Lizzy M. Brewster, MD; Gert A. van Montfrans, MD, PhD; Jos Kleijnen, MD, PhD
Note: Some analyses included in this paper are reported in a Cochrane Collaboration systematic review, which is to be published in the Cochrane Library. Cochrane Collaboration reviews are updated regularly to take account of new data from randomized, controlled trials.
Acknowledgments: The authors thank the Dutch Cochrane Centre and the Cochrane Heart and Hypertension groups for their ongoing support during this review and all contacted authors and trial investigators for their willingness to supply supplemental trial data.
Potential Financial Conflicts of Interest:Grants received: G.A. van Montfrans (Pfizer, Yamanouchi, Solvay Pharmaceuticals, Menarini Group).
Corresponding Author: Lizzy M. Brewster, MD, Department of Internal Medicine, Academic Medical Center, F4-253, Meibergdreef 9, 1105 AZ, Amsterdam, the Netherlands; e-mail, email@example.com.
Current Author Addresses: Dr. Brewster: Department of Internal Medicine, Academic Medical Center, F4-222, Meibergdreef 9, 1105 AZ, Amsterdam, the Netherlands.
Dr. van Montfrans: Department of Internal Medicine, Academic Medical Center, Meibergdreef 9, 1105 AZ, Amsterdam, the Netherlands.
Dr. Kleijnen: Centre for Reviews and Dissemination, University of York, York YO10 5DD, United Kingdom.
Hypertension occurs more frequently and is generally more severe in black persons than in white persons, leading to excess morbidity and mortality.
To systematically review the efficacy of different antihypertensive drugs in reducing blood pressure, morbidity, and mortality in hypertensive black adults.
The following databases were searched from their inception through November 2003: MEDLINE, EMBASE, LILACS (Literatura Latino-Americana y del Caribe en Ciencias de la Salud), African Index Medicus, and the Cochrane Library. PubMed was also searched from September 2003 through March 2004. Searches were conducted without language restriction.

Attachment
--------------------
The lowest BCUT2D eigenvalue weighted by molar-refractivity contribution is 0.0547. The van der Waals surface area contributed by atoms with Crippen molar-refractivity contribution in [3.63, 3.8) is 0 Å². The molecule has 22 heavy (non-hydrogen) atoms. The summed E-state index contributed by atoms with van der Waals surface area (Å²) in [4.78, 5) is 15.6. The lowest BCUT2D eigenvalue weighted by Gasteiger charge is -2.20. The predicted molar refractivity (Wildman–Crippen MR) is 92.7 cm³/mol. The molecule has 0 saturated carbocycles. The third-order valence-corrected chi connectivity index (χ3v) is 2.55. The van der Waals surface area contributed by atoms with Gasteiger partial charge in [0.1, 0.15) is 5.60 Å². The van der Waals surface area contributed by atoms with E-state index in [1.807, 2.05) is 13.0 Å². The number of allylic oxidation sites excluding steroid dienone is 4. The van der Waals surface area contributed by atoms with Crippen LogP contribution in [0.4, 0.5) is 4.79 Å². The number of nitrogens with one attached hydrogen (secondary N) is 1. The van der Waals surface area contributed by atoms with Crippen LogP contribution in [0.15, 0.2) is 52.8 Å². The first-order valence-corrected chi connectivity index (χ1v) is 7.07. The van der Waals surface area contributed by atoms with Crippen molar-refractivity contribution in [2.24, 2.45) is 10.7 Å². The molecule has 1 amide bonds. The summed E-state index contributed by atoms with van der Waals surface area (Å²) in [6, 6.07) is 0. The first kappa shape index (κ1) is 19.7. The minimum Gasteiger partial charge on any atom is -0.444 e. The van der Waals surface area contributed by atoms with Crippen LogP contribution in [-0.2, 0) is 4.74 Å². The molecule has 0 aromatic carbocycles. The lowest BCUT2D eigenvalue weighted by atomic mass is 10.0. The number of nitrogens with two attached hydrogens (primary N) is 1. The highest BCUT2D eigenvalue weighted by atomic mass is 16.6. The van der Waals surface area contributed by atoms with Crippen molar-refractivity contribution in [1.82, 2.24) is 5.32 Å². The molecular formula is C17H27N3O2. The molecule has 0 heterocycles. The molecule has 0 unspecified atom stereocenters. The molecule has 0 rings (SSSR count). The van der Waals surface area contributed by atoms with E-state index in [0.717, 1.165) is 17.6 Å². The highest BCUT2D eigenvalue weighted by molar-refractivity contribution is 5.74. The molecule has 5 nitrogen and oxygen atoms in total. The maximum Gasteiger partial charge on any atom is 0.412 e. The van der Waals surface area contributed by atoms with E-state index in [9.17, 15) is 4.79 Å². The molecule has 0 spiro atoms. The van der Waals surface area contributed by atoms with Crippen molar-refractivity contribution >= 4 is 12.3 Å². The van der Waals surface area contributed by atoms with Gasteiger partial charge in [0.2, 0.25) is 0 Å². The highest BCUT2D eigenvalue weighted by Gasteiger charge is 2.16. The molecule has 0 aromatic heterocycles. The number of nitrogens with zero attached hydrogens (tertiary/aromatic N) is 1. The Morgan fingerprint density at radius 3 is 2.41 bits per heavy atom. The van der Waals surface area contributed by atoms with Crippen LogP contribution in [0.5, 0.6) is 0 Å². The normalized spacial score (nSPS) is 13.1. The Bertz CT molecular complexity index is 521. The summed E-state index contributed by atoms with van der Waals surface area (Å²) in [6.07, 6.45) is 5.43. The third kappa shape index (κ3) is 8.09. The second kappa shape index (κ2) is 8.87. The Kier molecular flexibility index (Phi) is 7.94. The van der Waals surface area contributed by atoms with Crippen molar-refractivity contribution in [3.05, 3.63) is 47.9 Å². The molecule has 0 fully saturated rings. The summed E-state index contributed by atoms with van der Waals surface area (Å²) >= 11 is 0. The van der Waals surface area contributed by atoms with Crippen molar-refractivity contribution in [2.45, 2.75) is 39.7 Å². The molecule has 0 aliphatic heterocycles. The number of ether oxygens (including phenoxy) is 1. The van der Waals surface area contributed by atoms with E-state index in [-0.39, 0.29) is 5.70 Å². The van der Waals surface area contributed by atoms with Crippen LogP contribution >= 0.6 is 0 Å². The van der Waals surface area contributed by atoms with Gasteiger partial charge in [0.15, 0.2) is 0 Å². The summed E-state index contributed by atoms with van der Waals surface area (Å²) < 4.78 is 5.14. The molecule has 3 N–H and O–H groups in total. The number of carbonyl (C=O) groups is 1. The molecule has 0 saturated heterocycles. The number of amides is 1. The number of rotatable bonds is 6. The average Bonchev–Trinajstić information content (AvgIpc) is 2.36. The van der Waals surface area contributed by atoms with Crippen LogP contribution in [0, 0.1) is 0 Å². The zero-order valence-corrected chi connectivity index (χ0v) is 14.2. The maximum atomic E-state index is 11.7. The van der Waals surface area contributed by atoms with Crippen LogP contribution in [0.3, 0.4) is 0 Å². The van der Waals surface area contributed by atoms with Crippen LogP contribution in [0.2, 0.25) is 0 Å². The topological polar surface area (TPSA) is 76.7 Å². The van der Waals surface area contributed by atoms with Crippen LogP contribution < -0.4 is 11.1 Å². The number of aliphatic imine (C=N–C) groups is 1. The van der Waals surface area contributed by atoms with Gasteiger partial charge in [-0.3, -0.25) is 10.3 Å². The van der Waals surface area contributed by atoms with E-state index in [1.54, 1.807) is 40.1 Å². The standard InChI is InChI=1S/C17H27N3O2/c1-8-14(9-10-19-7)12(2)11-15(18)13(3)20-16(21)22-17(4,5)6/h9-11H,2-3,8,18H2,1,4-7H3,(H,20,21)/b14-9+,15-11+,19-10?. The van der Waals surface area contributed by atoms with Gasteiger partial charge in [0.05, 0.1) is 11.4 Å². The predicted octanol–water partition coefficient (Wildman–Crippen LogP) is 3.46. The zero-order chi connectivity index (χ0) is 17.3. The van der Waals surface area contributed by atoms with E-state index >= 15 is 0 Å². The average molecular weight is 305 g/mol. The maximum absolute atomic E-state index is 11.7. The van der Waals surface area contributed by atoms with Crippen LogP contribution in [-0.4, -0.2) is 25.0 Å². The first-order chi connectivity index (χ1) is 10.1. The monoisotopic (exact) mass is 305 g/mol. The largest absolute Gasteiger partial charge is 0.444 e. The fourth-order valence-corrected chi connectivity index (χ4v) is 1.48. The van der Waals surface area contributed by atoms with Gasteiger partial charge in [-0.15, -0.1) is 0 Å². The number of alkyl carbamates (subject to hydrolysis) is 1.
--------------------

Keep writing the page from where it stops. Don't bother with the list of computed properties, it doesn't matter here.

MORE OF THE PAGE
Randomized, controlled trials of drugs versus placebo (blood pressure outcomes) or drugs versus placebo or other drugs (morbidity and mortality outcomes).
2 reviewers independently extracted data.
The efficacy of β-blockers in reducing systolic blood pressure and the efficacy of angiotensin-converting enzyme inhibitors in achieving diastolic blood pressure goals did not significantly differ from that of placebo (weighted mean difference for β-blockers, −3.53 mm Hg [95% CI, −7.51 to 0.45 mm Hg]; relative risk for angiotensin-converting enzyme inhibitors, 1.35 [CI, 0.81 to 2.26]). In the pooled analyses, other reviewed drugs (calcium-channel blockers, diuretics, central sympatholytics, α-blockers, and angiotensin II receptor blockers) were more effective than placebo in reducing blood pressure, but only calcium-channel blockers remained effective in all prespecified subgroups, including patients with a baseline diastolic blood pressure of 110 mm Hg or greater. Main morbidity and mortality outcomes did not differ significantly between treatment groups when drugs were combined to reach blood pressure goals. However, trial results indicated a greater occurrence of diabetes with diuretics and a higher risk for cardiovascular events with drug regimens that included angiotensin-converting enzyme inhibitors.
This meta-analysis evaluated the blood pressure lowering–efficacy of monotherapy only.
Drugs differ in their efficacy for reducing blood pressure in black patients, but there is no solid evidence that efficacy for reducing morbidity and mortality outcomes differs once patients achieve the blood pressure goal.
Brewster LM, van Montfrans GA, Kleijnen J. Systematic Review: Antihypertensive Drug Therapy in Black Patients. Ann Intern Med. ;141:614–627. doi: 10.7326/0003-4819-141-8-200410190-00009
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Published: Ann Intern Med. 2004;141(8):614-627.
Cardiology, Coronary Risk Factors, Hypertension, Nephrology.
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